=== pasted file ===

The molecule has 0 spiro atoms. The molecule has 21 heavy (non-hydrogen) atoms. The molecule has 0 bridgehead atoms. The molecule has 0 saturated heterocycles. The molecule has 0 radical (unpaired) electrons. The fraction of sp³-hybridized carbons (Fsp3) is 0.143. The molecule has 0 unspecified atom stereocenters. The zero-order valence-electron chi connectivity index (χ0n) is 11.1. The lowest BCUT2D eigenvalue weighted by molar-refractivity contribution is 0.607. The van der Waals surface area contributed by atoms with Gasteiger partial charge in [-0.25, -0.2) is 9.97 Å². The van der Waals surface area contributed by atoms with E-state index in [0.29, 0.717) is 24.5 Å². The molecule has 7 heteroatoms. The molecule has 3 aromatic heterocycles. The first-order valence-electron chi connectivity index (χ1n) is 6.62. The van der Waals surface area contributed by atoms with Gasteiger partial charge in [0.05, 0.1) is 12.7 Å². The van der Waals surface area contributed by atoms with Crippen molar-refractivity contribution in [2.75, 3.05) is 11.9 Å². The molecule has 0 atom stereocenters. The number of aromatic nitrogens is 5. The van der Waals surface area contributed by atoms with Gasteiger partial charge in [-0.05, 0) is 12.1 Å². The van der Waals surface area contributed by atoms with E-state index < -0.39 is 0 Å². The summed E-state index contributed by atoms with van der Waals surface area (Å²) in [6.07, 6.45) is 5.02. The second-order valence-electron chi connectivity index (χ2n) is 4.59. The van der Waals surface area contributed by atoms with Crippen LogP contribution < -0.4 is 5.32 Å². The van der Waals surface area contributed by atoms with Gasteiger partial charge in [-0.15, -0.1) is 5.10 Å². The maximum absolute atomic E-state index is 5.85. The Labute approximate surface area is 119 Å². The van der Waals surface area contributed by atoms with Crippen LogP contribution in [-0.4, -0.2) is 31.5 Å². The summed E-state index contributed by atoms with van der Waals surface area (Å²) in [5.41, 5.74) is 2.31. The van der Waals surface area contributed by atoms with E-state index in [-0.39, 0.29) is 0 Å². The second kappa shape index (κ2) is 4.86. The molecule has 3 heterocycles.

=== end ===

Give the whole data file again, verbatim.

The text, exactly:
The molecule has 0 spiro atoms. The molecule has 21 heavy (non-hydrogen) atoms. The molecule has 0 bridgehead atoms. The molecule has 0 saturated heterocycles. The molecule has 0 radical (unpaired) electrons. The fraction of sp³-hybridized carbons (Fsp3) is 0.143. The molecule has 0 unspecified atom stereocenters. The zero-order valence-electron chi connectivity index (χ0n) is 11.1. The lowest BCUT2D eigenvalue weighted by molar-refractivity contribution is 0.607. The van der Waals surface area contributed by atoms with Gasteiger partial charge in [-0.25, -0.2) is 9.97 Å². The van der Waals surface area contributed by atoms with E-state index in [0.29, 0.717) is 24.5 Å². The molecule has 7 heteroatoms. The molecule has 3 aromatic heterocycles. The first-order valence-electron chi connectivity index (χ1n) is 6.62. The van der Waals surface area contributed by atoms with Gasteiger partial charge in [0.05, 0.1) is 12.7 Å². The van der Waals surface area contributed by atoms with Crippen molar-refractivity contribution in [2.75, 3.05) is 11.9 Å². The molecule has 0 atom stereocenters. The number of aromatic nitrogens is 5. The van der Waals surface area contributed by atoms with Gasteiger partial charge in [-0.05, 0) is 12.1 Å². The van der Waals surface area contributed by atoms with E-state index < -0.39 is 0 Å². The summed E-state index contributed by atoms with van der Waals surface area (Å²) in [6.07, 6.45) is 5.02. The second-order valence-electron chi connectivity index (χ2n) is 4.59. The van der Waals surface area contributed by atoms with Crippen LogP contribution < -0.4 is 5.32 Å². The van der Waals surface area contributed by atoms with Gasteiger partial charge in [-0.15, -0.1) is 5.10 Å². The maximum absolute atomic E-state index is 5.85. The Labute approximate surface area is 119 Å². The van der Waals surface area contributed by atoms with Crippen LogP contribution in [-0.4, -0.2) is 31.5 Å². The summed E-state index contributed by atoms with van der Waals surface area (Å²) in [5.41, 5.74) is 2.31. The van der Waals surface area contributed by atoms with E-state index in [-0.39, 0.29) is 0 Å². The second kappa shape index (κ2) is 4.86. The molecule has 3 heterocycles.